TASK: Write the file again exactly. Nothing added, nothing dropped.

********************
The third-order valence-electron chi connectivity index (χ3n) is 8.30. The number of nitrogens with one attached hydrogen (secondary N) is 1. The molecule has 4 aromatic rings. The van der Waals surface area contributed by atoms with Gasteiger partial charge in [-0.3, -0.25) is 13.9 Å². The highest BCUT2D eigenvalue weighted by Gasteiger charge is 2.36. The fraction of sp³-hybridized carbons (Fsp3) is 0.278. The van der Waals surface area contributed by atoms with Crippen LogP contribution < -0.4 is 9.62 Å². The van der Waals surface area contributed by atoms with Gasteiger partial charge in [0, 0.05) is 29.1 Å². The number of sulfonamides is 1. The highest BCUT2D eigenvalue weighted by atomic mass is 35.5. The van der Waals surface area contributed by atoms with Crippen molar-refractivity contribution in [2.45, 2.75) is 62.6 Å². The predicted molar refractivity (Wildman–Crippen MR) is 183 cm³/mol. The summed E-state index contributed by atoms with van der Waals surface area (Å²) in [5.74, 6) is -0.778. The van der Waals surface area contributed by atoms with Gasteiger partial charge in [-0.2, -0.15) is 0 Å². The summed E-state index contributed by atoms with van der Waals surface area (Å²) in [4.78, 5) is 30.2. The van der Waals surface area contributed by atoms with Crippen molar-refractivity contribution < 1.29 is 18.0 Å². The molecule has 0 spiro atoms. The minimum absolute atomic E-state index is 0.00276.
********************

The third-order valence-electron chi connectivity index (χ3n) is 8.30. The number of nitrogens with one attached hydrogen (secondary N) is 1. The molecule has 4 aromatic rings. The van der Waals surface area contributed by atoms with Gasteiger partial charge in [-0.3, -0.25) is 13.9 Å². The highest BCUT2D eigenvalue weighted by Gasteiger charge is 2.36. The fraction of sp³-hybridized carbons (Fsp3) is 0.278. The van der Waals surface area contributed by atoms with Crippen LogP contribution < -0.4 is 9.62 Å². The van der Waals surface area contributed by atoms with Gasteiger partial charge in [0, 0.05) is 29.1 Å². The number of sulfonamides is 1. The highest BCUT2D eigenvalue weighted by atomic mass is 35.5. The van der Waals surface area contributed by atoms with Crippen molar-refractivity contribution in [2.45, 2.75) is 62.6 Å². The predicted molar refractivity (Wildman–Crippen MR) is 183 cm³/mol. The summed E-state index contributed by atoms with van der Waals surface area (Å²) in [5.74, 6) is -0.778. The van der Waals surface area contributed by atoms with Gasteiger partial charge in [-0.2, -0.15) is 0 Å². The summed E-state index contributed by atoms with van der Waals surface area (Å²) in [4.78, 5) is 30.2. The van der Waals surface area contributed by atoms with Crippen molar-refractivity contribution < 1.29 is 18.0 Å². The molecule has 0 spiro atoms. The minimum absolute atomic E-state index is 0.00276.